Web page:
The associations of major foods and fibre with risks of ischaemic and haemorrhagic stroke: a prospective study of 418 329 participants in the EPIC cohort across nine European countries.
Tong TYN., Appleby PN., Key TJ., Dahm CC., Overvad K., Olsen A., Tjønneland A., Katzke V., Kühn T., Boeing H., Karakatsani A., Peppa E., Trichopoulou A., Weiderpass E., Masala G., Grioni S., Panico S., Tumino R., Boer JMA., Verschuren WMM., Quirós JR., Agudo A., Rodríguez-Barranco M., Imaz L., Chirlaque M-D., Moreno-Iribas C., Engström G., Sonestedt E., Lind M., Otten J., Khaw K-T., Aune D., Riboli E., Wareham NJ., Imamura F., Forouhi NG., di Angelantonio E., Wood AM., Butterworth AS., Perez-Cornago A.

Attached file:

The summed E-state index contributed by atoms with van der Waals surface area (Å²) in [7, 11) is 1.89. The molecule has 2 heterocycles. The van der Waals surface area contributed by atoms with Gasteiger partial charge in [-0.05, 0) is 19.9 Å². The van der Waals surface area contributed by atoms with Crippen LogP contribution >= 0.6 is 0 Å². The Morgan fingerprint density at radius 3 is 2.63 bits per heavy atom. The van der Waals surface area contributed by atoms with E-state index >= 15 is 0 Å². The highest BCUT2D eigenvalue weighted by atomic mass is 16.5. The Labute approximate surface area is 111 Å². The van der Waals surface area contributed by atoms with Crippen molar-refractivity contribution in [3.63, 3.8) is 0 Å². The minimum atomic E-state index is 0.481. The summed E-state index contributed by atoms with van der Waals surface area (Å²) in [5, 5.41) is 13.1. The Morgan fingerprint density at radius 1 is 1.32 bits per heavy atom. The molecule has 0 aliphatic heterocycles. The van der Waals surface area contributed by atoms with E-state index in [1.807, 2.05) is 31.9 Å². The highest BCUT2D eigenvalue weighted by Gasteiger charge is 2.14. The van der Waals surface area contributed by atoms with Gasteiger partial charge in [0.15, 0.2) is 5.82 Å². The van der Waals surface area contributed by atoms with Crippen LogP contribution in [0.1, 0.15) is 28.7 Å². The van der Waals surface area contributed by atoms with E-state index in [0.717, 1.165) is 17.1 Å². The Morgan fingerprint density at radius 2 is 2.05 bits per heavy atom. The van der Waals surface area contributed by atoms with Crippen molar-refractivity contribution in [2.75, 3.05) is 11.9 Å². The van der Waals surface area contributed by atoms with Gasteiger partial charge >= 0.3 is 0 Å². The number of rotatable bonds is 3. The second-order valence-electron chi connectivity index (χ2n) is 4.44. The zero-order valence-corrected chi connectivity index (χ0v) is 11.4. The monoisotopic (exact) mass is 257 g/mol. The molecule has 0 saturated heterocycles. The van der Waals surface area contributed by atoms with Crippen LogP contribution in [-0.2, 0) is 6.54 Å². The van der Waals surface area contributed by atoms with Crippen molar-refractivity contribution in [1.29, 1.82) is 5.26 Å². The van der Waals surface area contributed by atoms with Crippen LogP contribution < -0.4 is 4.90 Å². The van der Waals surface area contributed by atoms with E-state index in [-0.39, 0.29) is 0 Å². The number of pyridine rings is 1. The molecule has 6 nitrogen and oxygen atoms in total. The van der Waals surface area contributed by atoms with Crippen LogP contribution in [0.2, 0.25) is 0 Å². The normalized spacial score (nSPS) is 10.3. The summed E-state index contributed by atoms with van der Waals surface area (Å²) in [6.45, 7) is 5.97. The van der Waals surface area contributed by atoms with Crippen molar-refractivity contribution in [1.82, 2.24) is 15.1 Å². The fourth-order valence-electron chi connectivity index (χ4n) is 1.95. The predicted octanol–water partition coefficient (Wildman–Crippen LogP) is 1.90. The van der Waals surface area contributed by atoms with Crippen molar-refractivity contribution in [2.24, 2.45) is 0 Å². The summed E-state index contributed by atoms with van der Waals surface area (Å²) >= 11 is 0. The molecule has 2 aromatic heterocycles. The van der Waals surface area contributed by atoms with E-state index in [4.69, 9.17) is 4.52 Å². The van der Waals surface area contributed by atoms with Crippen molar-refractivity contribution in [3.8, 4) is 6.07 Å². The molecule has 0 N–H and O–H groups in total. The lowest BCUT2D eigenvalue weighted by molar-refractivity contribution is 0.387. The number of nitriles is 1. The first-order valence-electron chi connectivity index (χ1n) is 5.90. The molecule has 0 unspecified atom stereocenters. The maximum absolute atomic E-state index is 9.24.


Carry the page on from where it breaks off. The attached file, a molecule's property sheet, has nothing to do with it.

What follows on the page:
AIM: To investigate the associations between major foods and dietary fibre with subtypes of stroke in a large prospective cohort. METHODS AND RESULTS: We analysed data on 418 329 men and women from nine European countries, with an average of 12.7 years of follow-up. Diet was assessed using validated country-specific questionnaires which asked about habitual intake over the past year, calibrated using 24-h recalls. Multivariable-adjusted Cox regressions were used to estimate hazard ratios (HRs) for ischaemic and haemorrhagic stroke associated with consumption of red and processed meat, poultry, fish, dairy foods, eggs, cereals, fruit and vegetables, legumes, nuts and seeds, and dietary fibre. For ischaemic stroke (4281 cases), lower risks were observed with higher consumption of fruit and vegetables combined (HR; 95% CI per 200 g/day higher intake, 0.87; 0.82-0.93, P-trend